Always dreamed of owning a place with park views, but don’t have the funds to get anything remotely close to Central Park (or even Prospect Park)? In this week’s Buy Curious, Douglas Elliman’s Tracie Hamersley and Jesse King, and Citi Habitats’ Santiago Steele tell you where you need to go get a lovely landscape right outside your window at a price you can afford.
[Editor's note: This story was first published in August 2017.]
I’d love to get a place with park views, but anything overlooking Central Park or Prospect Park is out of my price range. Where should I look instead?
"Park views are park views—even if they’re not marquee parks," says Douglas Elliman’s Hamersley, who has sold a number of units along Morningside Park. Hamersley believes that it's more or less universal for people to want to wake up to something beautiful every morning.
But, according to Steele of Citi Habitats, while “it’s definitely a perk to have a park view… it’s not [usually] the main driving factor in choosing an apartment.” Such factors, he says, tend to be location, proximity to transportation, apartment condition, space, light, and safety. In his experience, having a great view of a park is often just a happy accident.
How much do park views impact price?
“Iconic view premiums" can add 20 to 50 percent to a unit's price, real estate appraiser Jonathan Miller tells us. But that’s for a place with views of, say, Central Park.
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A lesser-known park isn’t going to have quite the same influence on price, but could still tack on as much as 10 to 20 percent, Miller says.
Steele of Citi Habitats says that in his experience, run-of-the-mill park views “could add as much as six percent to a sale price, but other factors—mainly the size and condition of the apartment, will either add or take away from that."
Where should you look?
That really depends on where you want to live (and how much you have to spend), according to our experts. If, for example, your goal is grass-gazing in Manhattan on a budget, Steele says there are lots of options, especially uptown.
Morningside Park stretches from West 110th Street to West 123rd Street in Harlem and Morningside Heights, and offers multiple playgrounds and winding paths. Marcus Garvey Park, on Madison Avenue between East 120th and East 124th Streets in Harlem, has two playgrounds and an outdoor pool. Riverside Park runs between the Hudson River and Riverside Drive on the Upper West Side, stretching from West 72nd Street to St. Clair Place. And Fort Tryon Park, in Washington Heights and Inwood, extends from Riverside Drive to Broadway, and West 192nd Street to Dyckman Street. It contains two playgrounds, volleyball courts and Manhattan’s largest dog run.
Hamersley is also a big fan of Sakura Park, near the northern end of Morningside Heights, between Riverside Drive and Claremont Avenue, north of West 122nd Street. She describes it as "a pretty little green space—not large, but verdant and pretty."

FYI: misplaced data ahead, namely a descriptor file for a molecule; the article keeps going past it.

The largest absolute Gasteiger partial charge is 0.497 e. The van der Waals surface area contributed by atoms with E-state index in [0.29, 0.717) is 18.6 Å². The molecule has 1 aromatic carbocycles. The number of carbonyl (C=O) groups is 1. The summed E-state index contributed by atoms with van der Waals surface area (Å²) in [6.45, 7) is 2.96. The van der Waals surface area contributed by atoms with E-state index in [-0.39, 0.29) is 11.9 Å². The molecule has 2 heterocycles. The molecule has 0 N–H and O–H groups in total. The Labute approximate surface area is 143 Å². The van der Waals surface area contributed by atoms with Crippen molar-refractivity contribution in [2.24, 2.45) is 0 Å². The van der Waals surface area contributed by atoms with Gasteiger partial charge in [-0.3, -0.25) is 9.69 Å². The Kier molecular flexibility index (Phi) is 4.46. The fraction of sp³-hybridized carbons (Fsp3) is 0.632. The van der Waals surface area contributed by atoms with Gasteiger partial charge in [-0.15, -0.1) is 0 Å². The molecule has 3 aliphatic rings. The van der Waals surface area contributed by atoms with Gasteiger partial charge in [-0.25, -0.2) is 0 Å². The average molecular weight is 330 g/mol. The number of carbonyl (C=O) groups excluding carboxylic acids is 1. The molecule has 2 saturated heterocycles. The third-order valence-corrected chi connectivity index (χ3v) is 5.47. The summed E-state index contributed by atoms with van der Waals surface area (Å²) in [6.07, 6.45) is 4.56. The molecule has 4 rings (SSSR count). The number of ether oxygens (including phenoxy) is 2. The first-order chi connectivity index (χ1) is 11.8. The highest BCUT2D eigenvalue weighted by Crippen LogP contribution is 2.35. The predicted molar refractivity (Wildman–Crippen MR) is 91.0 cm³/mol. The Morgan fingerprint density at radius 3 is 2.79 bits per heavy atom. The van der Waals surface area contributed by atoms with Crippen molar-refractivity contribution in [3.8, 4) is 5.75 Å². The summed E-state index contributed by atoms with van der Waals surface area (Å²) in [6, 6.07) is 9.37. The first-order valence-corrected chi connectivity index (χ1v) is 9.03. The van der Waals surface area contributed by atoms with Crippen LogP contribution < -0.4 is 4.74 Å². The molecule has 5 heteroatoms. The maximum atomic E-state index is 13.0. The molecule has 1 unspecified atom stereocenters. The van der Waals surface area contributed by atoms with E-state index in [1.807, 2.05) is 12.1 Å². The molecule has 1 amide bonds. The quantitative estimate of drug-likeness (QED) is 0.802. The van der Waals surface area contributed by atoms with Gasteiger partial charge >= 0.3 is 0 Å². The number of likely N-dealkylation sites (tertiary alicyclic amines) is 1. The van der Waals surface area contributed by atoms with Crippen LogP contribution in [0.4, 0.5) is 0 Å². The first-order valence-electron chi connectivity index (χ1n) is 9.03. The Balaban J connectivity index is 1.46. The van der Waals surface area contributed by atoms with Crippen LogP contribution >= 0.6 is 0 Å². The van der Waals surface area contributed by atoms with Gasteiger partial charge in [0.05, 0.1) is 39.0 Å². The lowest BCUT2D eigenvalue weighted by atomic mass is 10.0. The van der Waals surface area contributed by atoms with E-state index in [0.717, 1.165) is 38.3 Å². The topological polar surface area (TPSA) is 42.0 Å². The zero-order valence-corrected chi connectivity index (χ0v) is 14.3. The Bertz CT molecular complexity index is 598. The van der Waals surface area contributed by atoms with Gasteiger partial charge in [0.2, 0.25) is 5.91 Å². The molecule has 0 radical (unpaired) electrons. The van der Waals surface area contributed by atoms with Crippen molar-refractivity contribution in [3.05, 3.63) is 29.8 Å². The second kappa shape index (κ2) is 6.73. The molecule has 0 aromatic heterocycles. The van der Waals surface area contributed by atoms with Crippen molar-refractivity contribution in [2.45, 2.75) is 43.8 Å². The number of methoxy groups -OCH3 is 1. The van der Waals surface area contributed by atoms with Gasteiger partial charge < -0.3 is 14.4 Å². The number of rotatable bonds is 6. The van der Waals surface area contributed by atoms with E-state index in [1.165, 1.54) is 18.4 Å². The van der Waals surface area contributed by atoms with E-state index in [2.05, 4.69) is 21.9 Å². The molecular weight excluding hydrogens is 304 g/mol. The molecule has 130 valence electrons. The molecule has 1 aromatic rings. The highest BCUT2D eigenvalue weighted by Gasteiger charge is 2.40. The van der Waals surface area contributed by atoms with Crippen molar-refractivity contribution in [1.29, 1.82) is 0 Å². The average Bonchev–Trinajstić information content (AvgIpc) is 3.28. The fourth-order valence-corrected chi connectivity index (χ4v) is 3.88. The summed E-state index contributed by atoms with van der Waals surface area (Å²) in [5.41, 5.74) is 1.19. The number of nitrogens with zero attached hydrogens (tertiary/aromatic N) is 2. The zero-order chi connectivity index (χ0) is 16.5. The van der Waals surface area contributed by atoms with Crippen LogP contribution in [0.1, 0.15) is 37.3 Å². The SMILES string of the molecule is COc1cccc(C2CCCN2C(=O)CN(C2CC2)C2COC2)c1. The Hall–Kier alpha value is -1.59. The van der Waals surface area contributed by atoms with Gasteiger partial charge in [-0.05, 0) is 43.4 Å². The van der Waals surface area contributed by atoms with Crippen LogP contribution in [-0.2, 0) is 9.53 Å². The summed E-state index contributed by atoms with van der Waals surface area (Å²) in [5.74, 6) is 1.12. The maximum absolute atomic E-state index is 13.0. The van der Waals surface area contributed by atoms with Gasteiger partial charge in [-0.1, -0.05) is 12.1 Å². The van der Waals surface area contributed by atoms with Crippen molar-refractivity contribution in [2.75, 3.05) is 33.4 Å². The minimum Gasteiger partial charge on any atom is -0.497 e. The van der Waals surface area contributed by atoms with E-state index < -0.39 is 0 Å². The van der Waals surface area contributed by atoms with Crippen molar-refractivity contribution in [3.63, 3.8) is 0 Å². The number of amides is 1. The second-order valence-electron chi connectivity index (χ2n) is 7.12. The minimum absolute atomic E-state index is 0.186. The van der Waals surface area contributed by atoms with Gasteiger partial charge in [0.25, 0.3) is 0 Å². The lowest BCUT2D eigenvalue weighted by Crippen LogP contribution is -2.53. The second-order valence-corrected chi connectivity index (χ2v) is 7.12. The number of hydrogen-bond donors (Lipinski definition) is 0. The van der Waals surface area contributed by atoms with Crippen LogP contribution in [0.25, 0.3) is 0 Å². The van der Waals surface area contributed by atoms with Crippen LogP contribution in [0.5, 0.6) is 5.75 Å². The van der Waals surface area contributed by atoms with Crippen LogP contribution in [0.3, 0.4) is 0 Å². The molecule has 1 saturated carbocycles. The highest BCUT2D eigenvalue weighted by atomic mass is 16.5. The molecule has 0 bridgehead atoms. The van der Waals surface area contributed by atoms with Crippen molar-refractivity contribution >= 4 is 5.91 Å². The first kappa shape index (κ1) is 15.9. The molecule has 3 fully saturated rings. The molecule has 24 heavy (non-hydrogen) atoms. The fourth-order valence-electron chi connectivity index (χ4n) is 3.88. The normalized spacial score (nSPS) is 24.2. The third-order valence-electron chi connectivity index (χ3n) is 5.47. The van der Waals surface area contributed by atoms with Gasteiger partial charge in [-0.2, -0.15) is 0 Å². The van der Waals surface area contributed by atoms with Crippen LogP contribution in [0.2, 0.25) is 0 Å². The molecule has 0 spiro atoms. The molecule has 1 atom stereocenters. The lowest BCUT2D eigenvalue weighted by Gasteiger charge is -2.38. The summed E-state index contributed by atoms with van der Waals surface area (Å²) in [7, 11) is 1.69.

King of Douglas Elliman is partial to Inwood Hill Park. Located on Dyckman Street, the park includes a hiking trail, a bike trail, athletic fields, playgrounds, a dog run and a barbecue area. King says he finds the green space particularly "rejuvenating."
In the Bronx, King likes Van Corlandt Park the 1,146-acre Bronx park between Broadway and Jerome Avenue that has playing fields and playgrounds and is home to the oldest house in the Bronx.
In a city with nearly 30,000 acres of parkland, the list, of course, goes on and on.
Also, despite Park Slope's pricey reputation and the rapidly increasing rents in Prospect Lefferts Gardens on the opposite side of Prospect Park, listings in the latter neighborhood are still giving Morningside Heights a run for its money.
What are some pros of living park-side?
The most important is that it’ll probably be relatively quiet. "It’s protected," Hamersley says, “so you know you’re not going to have to deal with construction—the noise, the dust.”
King adds, "It’s just peaceful [to look out over a park]. It’s relaxing."
Are there any cons?
“There’s always the question of safety,” says Hamersley. In other words, you never know who might be lurking in the bushes. "But in our post-Bloomberg, post-Giuliani era, [most parks] are safe."
That may be so, but it's small consolation if you're the victim of a violent crime, and while crime in New York remains at record lows, crime in parks crept up somewhat from the last quarter of 2014 to the last quarter of 2016, according to NYPD data. So, not to make you all paranoid, but when researching how safe a neighborhood is as a prospective renter or buyer, it's also wise to take a look at the crime statistics for the nearest park.
Raccoons could also be an issue. The critters live on trash and tend to thrive in parks. Some park neighbors experiencing problems with the masked bandits stock up on predator urine (yes, predator urine, like this bottle of 100 percent coyote pee, $23 on Amazon.com) to ward them off.
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